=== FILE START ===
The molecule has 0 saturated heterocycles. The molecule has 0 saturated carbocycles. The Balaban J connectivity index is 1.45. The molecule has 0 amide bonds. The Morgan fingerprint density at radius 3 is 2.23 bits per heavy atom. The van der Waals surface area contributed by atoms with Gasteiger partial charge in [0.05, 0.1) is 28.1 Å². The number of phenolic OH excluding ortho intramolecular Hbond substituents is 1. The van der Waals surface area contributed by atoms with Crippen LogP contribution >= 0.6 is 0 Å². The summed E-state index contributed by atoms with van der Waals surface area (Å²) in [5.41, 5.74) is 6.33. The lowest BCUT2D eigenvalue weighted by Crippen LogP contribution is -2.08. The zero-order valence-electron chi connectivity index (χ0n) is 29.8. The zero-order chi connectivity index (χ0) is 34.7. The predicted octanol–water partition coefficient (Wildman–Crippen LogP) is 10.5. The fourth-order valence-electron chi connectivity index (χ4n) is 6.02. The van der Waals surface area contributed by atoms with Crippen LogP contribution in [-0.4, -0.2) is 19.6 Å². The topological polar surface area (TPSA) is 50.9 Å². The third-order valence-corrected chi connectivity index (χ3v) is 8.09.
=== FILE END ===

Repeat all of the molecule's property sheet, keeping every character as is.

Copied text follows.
The molecule has 0 saturated heterocycles. The molecule has 0 saturated carbocycles. The Balaban J connectivity index is 1.45. The molecule has 0 amide bonds. The Morgan fingerprint density at radius 3 is 2.23 bits per heavy atom. The van der Waals surface area contributed by atoms with Gasteiger partial charge in [0.05, 0.1) is 28.1 Å². The number of phenolic OH excluding ortho intramolecular Hbond substituents is 1. The van der Waals surface area contributed by atoms with Crippen LogP contribution >= 0.6 is 0 Å². The summed E-state index contributed by atoms with van der Waals surface area (Å²) in [5.41, 5.74) is 6.33. The lowest BCUT2D eigenvalue weighted by Crippen LogP contribution is -2.08. The zero-order valence-electron chi connectivity index (χ0n) is 29.8. The zero-order chi connectivity index (χ0) is 34.7. The predicted octanol–water partition coefficient (Wildman–Crippen LogP) is 10.5. The fourth-order valence-electron chi connectivity index (χ4n) is 6.02. The van der Waals surface area contributed by atoms with Crippen LogP contribution in [-0.4, -0.2) is 19.6 Å². The topological polar surface area (TPSA) is 50.9 Å². The third-order valence-corrected chi connectivity index (χ3v) is 8.09.